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New Victory Blog

The New Victory Blog is a place to learn more about New York's theater for families and the shows we produce. Find out what we do and what we're passionate about—exploring the arts as a family.

All season long, we've been asking you to tell us where your #LoveOfTheater started; and last week, we shared some of the many wonderful responses we've received via social media. A shared love of theater is what brings us all together at the New Vic, so this week, as 2015 comes to a close, we're turning the mirror around and sharing with you where our #LoveOfTheater started.
 
 
Where did my #LoveOfTheater start? I've wanted to be an actor for as long as I can remember. I started performing when I was seven. I remember even sitting in the dark in the wings of my local theater, listening to what was happening onstage before my entrance, knowing I never felt more at home. — Curt James, New Victory Teaching Artist

My #LoveOfTheater‬ actually started with a production of Robin Hood in 7th grade. I still remember my line, "Robin, you're so clever I could just kiss you," which of course elicited "ewwws" from kids and "awwws" from parents! — Lilaia Kairis, Director of Digital Services
 

My #LoveOfTheater started when I was cast in the coveted role of Women #4 in Les Misérables and befriended all of these crazy/wonderful people! — Lauren Hood, Artistic Programming Assistant


My #LoveOfTheater started in 1989 when I saw The Wizard of Oz at the Carousel Dinner Theatre. The Wicked Witch came flying overhead—surprise!—and Dorothy fell into the orchestra pit! — Zack Ramadan, Digital Content Producer


My #LoveOfTheater started early. I saw South Pacific on Broadway when I was five, and I sang along to every song in my seat. I've been hooked ever since! — Jono Waldman, New Victory Teaching Artist

My #LoveOfTheater started with The Muppet Show. Watching the Muppets struggle to put on their show every week made the joys and challenges of collaborating on a live performance very exciting to me. In middle school I became obsessed with the musical Sweeney Todd. I remember when my music teacher played the record for us in class. The sound of the opening whistle and the creepy music that followed made me want to know more. I went the library to check out the whole album and have loved it ever since. — Kevin Ray, New Victory Teaching Artist

The conductor handing three-year-old me his baton at Cathy Rigby's Peter Pan on Broadway started my #LoveOfTheater. — Lindsay Amer, Fall 2015 Communications Apprentice

I discovered my #LoveOfTheater in 1986. I was six years old, and my mom took me to see the national touring production of Annie. I loved every minute! — Christopher Ritz-Totten, Public Relations Associate

My mom would always take me to the theater—kids shows at arts festivals in the summer, touring productions of Broadway musicals, ballet and modern dance performances. Some of my most vivid memories are of sitting in dark theaters letting my mind wander and my imagination soar. — Patrick Ferreri, New Victory Teaching Artist

My ‪#‎LoveOfTheater‬ started with my Dad. He directed me in my first production of The Wind in the Willows at Knowlton Elementary School. I will never forget rehearsing in the school library and thinking, "This is the best thing ever!" — Renata Melillo Townsend, Education Programs Manager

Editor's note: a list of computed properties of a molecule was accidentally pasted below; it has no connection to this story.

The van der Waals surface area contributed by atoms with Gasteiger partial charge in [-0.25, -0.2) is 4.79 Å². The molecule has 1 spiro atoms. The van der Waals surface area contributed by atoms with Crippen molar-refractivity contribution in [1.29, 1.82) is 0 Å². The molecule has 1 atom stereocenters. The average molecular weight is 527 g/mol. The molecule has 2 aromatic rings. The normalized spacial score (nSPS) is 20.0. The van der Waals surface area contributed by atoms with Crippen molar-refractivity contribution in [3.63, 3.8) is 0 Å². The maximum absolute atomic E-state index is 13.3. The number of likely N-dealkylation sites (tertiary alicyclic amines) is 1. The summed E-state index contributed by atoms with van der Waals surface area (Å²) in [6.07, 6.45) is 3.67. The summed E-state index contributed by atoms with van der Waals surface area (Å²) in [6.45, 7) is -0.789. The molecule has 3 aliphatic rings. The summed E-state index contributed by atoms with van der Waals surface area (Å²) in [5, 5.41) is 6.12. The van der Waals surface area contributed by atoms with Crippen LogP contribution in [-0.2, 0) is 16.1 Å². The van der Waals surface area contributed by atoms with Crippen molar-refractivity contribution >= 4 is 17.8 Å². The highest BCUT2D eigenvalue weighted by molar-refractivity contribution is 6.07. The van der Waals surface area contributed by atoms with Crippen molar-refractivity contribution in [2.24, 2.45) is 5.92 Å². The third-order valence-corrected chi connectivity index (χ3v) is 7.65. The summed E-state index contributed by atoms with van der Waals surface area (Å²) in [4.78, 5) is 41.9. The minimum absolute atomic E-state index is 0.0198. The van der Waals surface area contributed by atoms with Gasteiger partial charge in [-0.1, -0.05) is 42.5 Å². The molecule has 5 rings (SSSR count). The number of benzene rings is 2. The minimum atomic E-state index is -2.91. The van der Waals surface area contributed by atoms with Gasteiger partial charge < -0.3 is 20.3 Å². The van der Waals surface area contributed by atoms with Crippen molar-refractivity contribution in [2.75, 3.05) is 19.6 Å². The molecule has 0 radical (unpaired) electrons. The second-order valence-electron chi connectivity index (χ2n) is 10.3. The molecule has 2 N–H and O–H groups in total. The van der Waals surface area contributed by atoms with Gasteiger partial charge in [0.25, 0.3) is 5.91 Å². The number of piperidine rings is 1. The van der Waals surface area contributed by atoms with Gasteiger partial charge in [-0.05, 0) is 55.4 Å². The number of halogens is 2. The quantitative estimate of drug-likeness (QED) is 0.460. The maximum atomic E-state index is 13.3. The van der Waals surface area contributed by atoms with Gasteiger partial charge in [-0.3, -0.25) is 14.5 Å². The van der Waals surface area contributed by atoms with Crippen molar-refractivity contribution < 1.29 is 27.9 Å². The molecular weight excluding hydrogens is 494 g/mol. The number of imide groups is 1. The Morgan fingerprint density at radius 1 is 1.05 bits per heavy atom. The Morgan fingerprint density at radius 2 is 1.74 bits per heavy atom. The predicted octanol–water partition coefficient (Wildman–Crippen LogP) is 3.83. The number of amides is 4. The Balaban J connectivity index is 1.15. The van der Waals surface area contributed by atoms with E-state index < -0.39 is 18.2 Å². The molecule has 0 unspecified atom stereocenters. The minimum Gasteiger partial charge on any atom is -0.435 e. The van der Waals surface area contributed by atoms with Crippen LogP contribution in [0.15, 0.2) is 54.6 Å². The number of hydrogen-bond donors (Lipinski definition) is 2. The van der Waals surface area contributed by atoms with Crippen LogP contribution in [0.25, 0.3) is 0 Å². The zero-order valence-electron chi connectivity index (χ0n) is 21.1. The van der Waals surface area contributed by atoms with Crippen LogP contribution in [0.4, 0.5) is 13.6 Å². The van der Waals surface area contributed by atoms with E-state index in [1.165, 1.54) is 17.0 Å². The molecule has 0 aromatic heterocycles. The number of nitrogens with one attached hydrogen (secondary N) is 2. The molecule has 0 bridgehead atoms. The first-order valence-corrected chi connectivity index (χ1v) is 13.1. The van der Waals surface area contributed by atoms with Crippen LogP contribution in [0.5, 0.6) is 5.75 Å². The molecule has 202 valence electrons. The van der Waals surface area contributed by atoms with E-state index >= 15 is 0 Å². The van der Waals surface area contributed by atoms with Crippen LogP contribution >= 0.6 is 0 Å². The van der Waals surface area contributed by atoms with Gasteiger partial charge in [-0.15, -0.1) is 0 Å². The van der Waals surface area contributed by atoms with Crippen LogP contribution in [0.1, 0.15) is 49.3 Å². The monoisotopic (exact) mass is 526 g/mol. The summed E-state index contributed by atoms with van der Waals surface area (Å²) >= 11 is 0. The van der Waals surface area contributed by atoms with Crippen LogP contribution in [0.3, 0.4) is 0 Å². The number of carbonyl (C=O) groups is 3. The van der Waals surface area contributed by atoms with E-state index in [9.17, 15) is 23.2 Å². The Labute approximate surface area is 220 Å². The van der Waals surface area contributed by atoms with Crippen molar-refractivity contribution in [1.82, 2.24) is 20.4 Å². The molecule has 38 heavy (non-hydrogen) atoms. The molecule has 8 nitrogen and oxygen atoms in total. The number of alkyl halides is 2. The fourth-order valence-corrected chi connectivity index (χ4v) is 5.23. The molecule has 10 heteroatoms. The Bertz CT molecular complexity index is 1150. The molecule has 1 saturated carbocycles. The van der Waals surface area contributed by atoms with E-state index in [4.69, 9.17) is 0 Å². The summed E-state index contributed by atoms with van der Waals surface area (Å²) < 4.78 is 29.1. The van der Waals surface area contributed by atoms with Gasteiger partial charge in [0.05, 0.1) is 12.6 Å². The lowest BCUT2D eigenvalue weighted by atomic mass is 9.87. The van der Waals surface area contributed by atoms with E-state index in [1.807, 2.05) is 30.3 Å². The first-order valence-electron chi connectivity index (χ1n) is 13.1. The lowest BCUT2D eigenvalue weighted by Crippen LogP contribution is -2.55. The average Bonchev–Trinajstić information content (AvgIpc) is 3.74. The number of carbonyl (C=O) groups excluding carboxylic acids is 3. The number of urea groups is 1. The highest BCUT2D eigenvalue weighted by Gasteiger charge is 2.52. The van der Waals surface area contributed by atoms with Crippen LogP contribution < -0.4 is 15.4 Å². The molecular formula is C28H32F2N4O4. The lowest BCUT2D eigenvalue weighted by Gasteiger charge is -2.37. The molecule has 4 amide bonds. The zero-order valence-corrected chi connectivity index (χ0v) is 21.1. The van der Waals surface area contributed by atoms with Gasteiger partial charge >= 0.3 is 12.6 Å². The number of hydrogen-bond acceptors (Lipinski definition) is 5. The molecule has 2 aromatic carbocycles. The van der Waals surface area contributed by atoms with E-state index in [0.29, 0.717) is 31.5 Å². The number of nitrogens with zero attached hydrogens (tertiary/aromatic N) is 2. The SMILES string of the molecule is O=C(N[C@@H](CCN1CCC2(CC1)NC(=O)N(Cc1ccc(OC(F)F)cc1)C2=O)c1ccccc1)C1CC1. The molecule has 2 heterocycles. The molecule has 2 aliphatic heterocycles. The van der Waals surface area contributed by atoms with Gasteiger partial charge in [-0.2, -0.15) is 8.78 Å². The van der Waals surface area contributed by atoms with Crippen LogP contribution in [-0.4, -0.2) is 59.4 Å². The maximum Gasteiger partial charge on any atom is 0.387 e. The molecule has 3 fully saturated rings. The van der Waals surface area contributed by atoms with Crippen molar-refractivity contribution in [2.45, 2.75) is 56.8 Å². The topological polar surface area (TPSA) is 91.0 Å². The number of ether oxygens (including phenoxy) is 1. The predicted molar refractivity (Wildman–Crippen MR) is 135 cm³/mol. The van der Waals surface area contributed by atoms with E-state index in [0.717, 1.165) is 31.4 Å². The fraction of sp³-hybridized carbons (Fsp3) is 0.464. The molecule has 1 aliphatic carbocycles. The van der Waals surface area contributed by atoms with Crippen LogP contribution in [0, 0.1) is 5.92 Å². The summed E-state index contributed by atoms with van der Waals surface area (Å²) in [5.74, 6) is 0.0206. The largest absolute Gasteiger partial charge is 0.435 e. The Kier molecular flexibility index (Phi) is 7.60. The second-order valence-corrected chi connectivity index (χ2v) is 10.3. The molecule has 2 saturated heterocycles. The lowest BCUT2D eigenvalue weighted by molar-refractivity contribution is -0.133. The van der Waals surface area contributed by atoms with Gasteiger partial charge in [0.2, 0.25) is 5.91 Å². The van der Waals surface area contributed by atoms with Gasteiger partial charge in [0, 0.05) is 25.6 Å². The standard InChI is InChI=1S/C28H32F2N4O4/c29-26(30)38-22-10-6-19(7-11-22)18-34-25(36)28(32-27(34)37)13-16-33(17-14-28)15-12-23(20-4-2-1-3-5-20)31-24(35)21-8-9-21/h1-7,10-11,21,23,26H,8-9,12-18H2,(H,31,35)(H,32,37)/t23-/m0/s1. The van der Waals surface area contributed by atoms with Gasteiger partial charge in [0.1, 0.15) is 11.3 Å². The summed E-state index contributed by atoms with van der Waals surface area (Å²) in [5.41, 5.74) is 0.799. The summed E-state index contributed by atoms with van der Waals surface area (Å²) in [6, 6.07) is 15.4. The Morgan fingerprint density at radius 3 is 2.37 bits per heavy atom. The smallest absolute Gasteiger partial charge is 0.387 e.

My #LoveOfTheater started when I went on a school trip to see Sesame Street Live, and I loved the show so much that I called the theater to ask for an audition. I was seven! Surprisingly, I was given an opportunity, but my mom wasn't able to take me. All these years later, I'll never forget that experience. — Janet Onyenucheya, New Victory Teaching Artist

My #LoveOfTheater started when I was five years old. I saw a show where the actors entered through the audience. One of the actors crouched next to my chair and said hello before racing down the aisle and bounding onstage. It was so magical—I love the "liveness" of theater, the community experience. It is still pretty magical to me! — Julia Sirna-Frest, New Victory Teaching Artist

I would say my #LoveOfTheater started when I was five or six years old. We had the double-tape VHS edition of The Sound Of Music, and I would watch it every single day, on loop. I eventually moved on to Mary Poppins. To this day, I know all the lyrics and quips from both (incredibly long) Julie Andrews productions! — Katie Diamond, Graphic & Media Production Coordinator​

My #LoveOfTheater started at age eight in a production of The Wizard of Oz (Goes Improv).  The whole show was improvised, and we learned all the songs by listening to the soundtrack. I played the Tin Man, and I was so serious about it—I learned all of my lyrics. One lyric to the Tin Man's song is "...and awful sentimental regarding love and art." But I had only listened to the words, not read them on paper, so I thought the lyric was "an awful scent of metal regarding love and art." It made sense to me, given that it was about the Tin Man! I belted out that line, holding my nose, and everyone cracked up. I felt really liberated, and I've been doing theater ever since! — Arielle Lever, New Victory Teaching Artist
 
 
  From singing along with classic Broadway musicals to performing in low-tech elementary school productions, our #LoveOfTheater has brought us all together. Here's to 2016—may your love of theater grow and grow!
October 5, 2015

History Brought to Life